first_imgIt further warned that the article within IORP II detailing the REP made allowances for a delegated act should be abandoned in favour of the legislative draft containing all relevant information, due to the “sensitivity” of the topic.Delegated acts are often inserted after a Directive has been passed by the European Parliament and would likely be informed by the European Insurance and Occupational Pensions Authority’s work, similar to the devolution of responsibilities on regulations for other financial directives to the European Securities and Markets Authority.“Moreover, the future draft delegated acts should be subject to a cost-benefit analysis and should be limited to technical aspects,” the position paper added.“All the information and improvements the Risk Evaluation for Pensions might bring to an IORP could be reached also through [asset-liability management] studies.”The REP currently stipulates that funds examine risks stemming from a number of areas, including the risk to its portfolio from climate change and resource scarcity.The AEIP was also strongly in favour of the IORP Directive being scrutinised not only from a financial perspective, calling for greater involvement for those responsible for social affairs within the European Commission and Parliament.It further called for the directive to be discussed not only by the finance ministers of each member state as part of an Economic and Financial Affairs (ECOFIN) meeting, but for representatives of domestic social affairs ministries to debate it during their own meetings.The organisation suggested the Pension Benefit Statement (PBS), widely criticised by a number of other groups, failed to add additional value, and said the proposed two-page format was unlikely to provide “clarity and understanding”.“The AEIP would rather plead to [allow] for national creativity and national solutions to information provision adapted to the specific needs of the different IORPs,” it said.“It would refrain from providing just more information, as this should rather be clearer and comprehensible.” The European Commission must publish further details of the proposed IORP II risk assessment framework ahead of the Directive passing into law, according to the European Association of Paritarian Institutions (AEIP).Publishing its position paper on the revised IORP Directive, the organisation was critical of the draft’s “overwhelming internal market point of view” and argued that the directorate general and parliamentary committee for employment and social affairs should be more closely involved in all future decisions.However, the AEIP welcomed the Directive’s removal of member state investment restrictions and its abandoning capital requirements, which internal markets commissioner Michel Barnier confirmed last year would be dropped.It nevertheless warned that the proposed Risk Evaluation for Pensions (REP), to be completed “regularly and without delay” when a change in a scheme’s risk profile occurs, could be seen as the “first step” towards an Own Risk and Solvency Assessment (ORSA) – one of the key elements of Solvency II.last_img read more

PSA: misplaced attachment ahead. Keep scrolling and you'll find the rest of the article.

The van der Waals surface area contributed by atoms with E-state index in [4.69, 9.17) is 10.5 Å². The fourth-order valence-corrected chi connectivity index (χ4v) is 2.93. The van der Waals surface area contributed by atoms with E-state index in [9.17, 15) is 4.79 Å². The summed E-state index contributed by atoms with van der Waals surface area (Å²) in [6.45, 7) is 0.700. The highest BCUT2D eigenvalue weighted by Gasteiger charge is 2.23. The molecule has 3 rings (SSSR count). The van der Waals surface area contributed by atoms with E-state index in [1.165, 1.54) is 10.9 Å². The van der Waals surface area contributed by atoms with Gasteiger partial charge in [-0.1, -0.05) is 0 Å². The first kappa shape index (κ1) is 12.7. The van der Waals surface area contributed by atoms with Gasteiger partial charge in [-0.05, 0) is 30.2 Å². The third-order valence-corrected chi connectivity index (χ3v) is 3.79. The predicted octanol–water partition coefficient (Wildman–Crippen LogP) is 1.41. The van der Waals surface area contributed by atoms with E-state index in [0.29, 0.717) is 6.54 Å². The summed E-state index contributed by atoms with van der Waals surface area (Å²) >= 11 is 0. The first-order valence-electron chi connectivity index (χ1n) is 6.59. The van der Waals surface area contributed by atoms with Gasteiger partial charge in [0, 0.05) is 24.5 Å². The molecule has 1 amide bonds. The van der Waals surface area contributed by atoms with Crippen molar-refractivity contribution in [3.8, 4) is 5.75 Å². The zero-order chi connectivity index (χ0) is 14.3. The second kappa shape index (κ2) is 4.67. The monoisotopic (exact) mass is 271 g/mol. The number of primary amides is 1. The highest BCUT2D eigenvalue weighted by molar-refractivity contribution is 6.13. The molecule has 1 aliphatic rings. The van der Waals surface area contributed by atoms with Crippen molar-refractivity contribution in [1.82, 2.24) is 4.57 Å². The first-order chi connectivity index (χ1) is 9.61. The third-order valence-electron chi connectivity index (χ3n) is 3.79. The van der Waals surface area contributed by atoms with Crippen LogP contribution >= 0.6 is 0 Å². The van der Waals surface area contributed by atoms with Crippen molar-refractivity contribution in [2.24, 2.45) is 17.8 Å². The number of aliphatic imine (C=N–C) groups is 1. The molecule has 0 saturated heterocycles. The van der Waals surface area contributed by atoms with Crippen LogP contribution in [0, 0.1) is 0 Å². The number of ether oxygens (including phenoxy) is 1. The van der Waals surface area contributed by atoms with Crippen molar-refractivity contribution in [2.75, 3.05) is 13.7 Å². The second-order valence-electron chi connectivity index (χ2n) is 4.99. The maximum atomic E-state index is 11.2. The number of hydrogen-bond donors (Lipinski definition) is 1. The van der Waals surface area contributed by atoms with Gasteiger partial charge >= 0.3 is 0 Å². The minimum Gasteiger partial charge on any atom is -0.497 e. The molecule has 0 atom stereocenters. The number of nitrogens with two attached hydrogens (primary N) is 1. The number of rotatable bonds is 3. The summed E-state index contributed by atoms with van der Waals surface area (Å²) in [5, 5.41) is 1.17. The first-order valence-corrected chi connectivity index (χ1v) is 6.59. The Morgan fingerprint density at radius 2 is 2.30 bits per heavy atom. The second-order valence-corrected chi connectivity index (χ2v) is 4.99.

• PFA takes over Danish pension fund for pharmacists

    first_imgHe said the fund had had a “very positive dialogue with PFA” and was confident customers’ savings would be safe with the company.The pension fund has been looking into the possibility of moving members’ plans to another, larger company since 2013, PFA said.“As Denmark’s smallest pension fund, in the long run, we cannot live up to our members’ natural expectations of their pension provider,” said Larsen Gulev. “It is to our customers’ clear advantage to move the scheme to PFA.”He stressed that the pension fund had in no way been forced into a marriage of convenience with PFA, but that the requirements from authorities as a pension fund grows made it difficult for small institutions to deliver a competitive product.PFA said the new pension customers would come under one umbrella within the organisation as its existing customers in the pharmaceutical field: professional association Pharmadanmark, the Danish Pharmaceutical Association and Pharmakon – the Danish College of Pharmacy Practice. Denmark’s Pensionskassen for Apotekere og Farmaceuter, the pension fund for pharmacists, has been taken over by the country’s biggest commercial provider PFA, with the professional fund’s DKK1.5bn (€201m) of pension savings being transferred.As part of the shift, which took effect on 1 April having been agreed at the pension fund’s general meeting in December, all members’ plans will change to unit-linked savings products from traditional with-profits plans.The move includes around 2,000 scheme members and annual contributions of about DKK65m.Jesper Gulev Larsen, chairman of the pharmacists’ pension fund, said: “We have, after careful consideration, chosen PFA as future pension provider for our members.”last_img read more